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Benton to enforce dog leash ordinance

  • Benton Finance Commissioner Dennis Miller, second from left, said the city's annual financial report is now on public display and is expected to be approved in 30 days. At left is Commissioner Donald Storey, and at right is attorney Tom Malkovich.

    Benton Finance Commissioner Dennis Miller, second from left, said the city's annual financial report is now on public display and is expected to be approved in 30 days. At left is Commissioner Donald Storey, and at right is attorney Tom Malkovich.
    Rick Hayes photo

 
 
updated: 10/25/2017 10:09 AM

The city of Benton is going to the dogs. Not literally, perhaps, but dogs roaming freely is becoming a nuisance, according to city leaders.

"We have an ordinance that (dogs) are supposed to be on leashes. I think we need to start enforcing that law," public health and safety commissioner Donald Storey said at Monday's meeting of the city council. "We're getting calls with people letting their dogs run loose. I talked to the chief (Police Chief Kyle Melvin) today, and he's all for it (enforcement)."

Storey said Franklin County animal control won't pick up stray dogs after 3 p.m. and before 7 a.m. As a result, the city has no control over what to do with the strays.

"We pay them big money to do that. I don't know what to do about the county," Storey said. He said he has discussed the issue with animal control personnel without satisfaction. The response from the animal control officer is they won't respond to a stray unless someone is bitten.

"We've had that and they still haven't come out," Storey responded.

"Let's not send them any money and see how quick they come to us," Commissioner Don Wyant said.

"We've heard this a lot. We need to bring this to a head," Mayor Fred Kondritz said. "We're just kicking the can down the road."

Storey suggested talking to one of the Franklin County Board members to resolve the issue.

Another issue brought before the council remains unresolved.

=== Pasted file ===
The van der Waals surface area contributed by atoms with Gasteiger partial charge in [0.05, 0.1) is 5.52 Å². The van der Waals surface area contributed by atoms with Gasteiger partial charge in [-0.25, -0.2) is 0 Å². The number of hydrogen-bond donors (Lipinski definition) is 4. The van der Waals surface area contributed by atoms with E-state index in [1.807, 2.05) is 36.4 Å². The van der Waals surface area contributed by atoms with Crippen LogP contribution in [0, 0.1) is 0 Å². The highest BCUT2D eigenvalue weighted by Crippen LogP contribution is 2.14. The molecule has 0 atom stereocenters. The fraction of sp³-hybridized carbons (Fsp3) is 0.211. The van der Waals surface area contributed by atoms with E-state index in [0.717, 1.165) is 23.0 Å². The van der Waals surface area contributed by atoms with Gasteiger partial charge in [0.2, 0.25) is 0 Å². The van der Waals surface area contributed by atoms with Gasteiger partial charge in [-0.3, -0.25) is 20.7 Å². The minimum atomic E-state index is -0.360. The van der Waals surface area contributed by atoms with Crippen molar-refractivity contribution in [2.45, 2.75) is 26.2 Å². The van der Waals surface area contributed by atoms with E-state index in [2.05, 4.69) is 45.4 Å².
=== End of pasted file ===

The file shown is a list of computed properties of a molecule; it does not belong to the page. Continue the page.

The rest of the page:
Doug Hager complained about truck drivers having no place to park their rigs, especially on weekends.

The city previously allowed trucks to park in one of its industrial parks, but that practice was discontinued when the truckers damaged asphalted lots.

"The city is not obligated to provide truck parking," Kondritz said, noting truckers could receive permission from private enterprises to park in their lots. "The city can't prevent you from parking certain places. We can't tell you not to park at the old Ranger car wash or in front of Newhouse's. That's illegal," Kondritz said.

"We would like to be good neighbors and allow you a place to park. We see 20 or so trucks parked at various places on weekends. It's becoming a situation where they don't need to be parked there," he added.

"I don't think we can find an area for the trucks to park," he concluded.

Finance Commissioner Dennis Miller requested a special meeting at 8:30 a.m. Friday to approve the purchase of a new shed to be constructed by high school students. A bid of $2,600 for building materials has been submitted, according to Miller.

The city also approved an amendment to the liquor code, allowing for nine class A licenses; approved a class E license to Bonzfire Grill; and approved a class A license for Good Time Charlie's. Commissioner Ronnie Baumgarte voted "no" on all three liquor issues.